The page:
Certain categories of devices, such as networked cameras, have a unique attack profile that often begins with remote access of the camera. AI enables learning the unique attack profiles, detecting them in real-time by looking at destination URLs and protocols employed, and enacting blocking strategies such as remote access protection.

AI for Parental Controls

Parental control features typically enable parents to set schedules, limit access to popular services, limit screen time, and block inappropriate content. AI also can be used for Web content filtering, and it can employ advanced text analysis to detect threats from cyberbullies and sexual predators. Some comprehensive parental controls, such as F-Secure Safe, extend to mobile devices even when they are outside the home network.

As critical as network security is to the user experience, consumers have shown modest interest in buying more robust security solutions that can protect the home network and IoT devices.

We know from consumer data that there is growing concern over security, and consumers consider security issues a barrier to purchasing Internet of Things products. Thirty-two percent of U.S. broadband households will not purchase a smart home device due to security and privacy concerns.

The First Time Is Not Easy. Most people who have tried virtual reality once would like to experience it again. However, for most people, the first time is not an easy process as it usually requires some sort of adjustment. Some people say that after their first virtual reality experience, they felt very disjointed. Others complained about motion sickness. However, once they have tried virtual reality for a second time, they adjust well to the experience until they get so used to it.

Consumer reluctance could be due to a lack understanding and awareness of security solutions. Also, some consumers have found previous solutions inconvenient to use.

On the business model side, advanced embedded security features differentiate operators and increase the value of their offerings to help sell services. Such value-added features help maintain price positions in the face of fierce competition. Visibility into the home network and the devices on it creates operational efficiencies for support services and reduces costly truck rolls.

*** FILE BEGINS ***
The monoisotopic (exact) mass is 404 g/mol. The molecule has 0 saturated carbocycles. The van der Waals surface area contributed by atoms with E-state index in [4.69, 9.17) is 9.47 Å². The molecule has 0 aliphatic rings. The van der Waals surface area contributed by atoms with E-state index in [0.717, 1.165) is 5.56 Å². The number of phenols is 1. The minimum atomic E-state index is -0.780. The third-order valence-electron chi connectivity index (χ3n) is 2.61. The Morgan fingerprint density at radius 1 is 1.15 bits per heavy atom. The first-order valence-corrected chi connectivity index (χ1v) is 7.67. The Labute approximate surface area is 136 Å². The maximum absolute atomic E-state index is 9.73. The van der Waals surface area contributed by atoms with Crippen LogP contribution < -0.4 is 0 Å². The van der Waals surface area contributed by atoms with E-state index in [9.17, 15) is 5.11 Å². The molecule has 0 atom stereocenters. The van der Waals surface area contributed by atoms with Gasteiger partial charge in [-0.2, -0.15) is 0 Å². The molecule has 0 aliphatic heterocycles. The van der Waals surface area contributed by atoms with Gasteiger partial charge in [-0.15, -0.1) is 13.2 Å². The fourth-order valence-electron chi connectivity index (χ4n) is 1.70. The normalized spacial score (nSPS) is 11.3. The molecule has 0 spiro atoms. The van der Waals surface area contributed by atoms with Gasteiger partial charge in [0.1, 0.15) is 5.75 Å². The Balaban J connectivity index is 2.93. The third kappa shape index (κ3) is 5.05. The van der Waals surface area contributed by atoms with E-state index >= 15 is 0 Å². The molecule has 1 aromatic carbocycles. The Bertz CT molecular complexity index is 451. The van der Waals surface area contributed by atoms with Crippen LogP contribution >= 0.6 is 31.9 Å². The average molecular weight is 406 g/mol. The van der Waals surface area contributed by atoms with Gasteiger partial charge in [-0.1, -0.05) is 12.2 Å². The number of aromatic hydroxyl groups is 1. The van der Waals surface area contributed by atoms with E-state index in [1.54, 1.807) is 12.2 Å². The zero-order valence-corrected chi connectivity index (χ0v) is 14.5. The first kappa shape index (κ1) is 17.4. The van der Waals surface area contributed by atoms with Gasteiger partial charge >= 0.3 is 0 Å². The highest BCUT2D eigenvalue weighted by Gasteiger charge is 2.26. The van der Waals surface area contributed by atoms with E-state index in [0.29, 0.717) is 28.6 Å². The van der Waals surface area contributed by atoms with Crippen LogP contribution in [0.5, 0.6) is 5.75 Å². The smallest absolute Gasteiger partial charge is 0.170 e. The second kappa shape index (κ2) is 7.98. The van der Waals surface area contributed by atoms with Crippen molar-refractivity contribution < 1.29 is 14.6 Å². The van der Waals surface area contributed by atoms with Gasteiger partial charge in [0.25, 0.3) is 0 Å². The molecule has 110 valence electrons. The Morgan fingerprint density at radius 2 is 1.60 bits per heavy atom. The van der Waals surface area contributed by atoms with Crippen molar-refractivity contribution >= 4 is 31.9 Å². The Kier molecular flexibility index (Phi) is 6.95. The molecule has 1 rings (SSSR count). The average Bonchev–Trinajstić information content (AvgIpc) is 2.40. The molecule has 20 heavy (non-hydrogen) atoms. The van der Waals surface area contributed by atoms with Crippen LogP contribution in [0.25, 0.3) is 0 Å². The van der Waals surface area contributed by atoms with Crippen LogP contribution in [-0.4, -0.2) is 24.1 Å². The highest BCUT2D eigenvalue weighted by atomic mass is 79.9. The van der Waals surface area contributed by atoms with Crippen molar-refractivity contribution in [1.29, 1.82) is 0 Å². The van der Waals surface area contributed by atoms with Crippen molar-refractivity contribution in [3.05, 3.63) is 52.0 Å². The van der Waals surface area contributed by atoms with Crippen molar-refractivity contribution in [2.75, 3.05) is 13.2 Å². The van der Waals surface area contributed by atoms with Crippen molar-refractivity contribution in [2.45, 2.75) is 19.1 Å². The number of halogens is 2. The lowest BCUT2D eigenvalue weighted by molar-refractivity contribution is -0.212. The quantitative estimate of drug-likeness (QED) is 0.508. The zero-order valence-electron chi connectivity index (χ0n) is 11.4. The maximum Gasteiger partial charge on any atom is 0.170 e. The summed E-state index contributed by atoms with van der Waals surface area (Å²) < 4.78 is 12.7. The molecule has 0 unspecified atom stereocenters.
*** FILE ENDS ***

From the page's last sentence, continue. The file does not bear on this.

Most embedded cybersecurity currently is leveraged this way. Embedded security solutions will provide future opportunities for incremental revenue where the carrier may include them as a value-add in a premium tier service, but sell them as add-on subscriptions to lower tiers.

For these reasons, home network security currently is evolving from endpoint solutions and secondary security hardware to embedded security offered by carriers.

Connected products will supplant unconnected models, and AI is creating a new value tier that will enable brands to be more competitive at the same price point -- or enable them to demand higher prices for hardware and services.

"Virtual Reality" Was Coined in 1987. While immersive experiences (depending on the definition) have been around for decades, the actual term most people use to describe them is relatively new. The term “virtual reality” was conceived by Jaron Lanier in 1987, during an intense period of research around this form of technology.

AI can reduce operational expenses for service and support and create new revenue opportunities derived from enhanced knowledge of the customer and deeper engagement.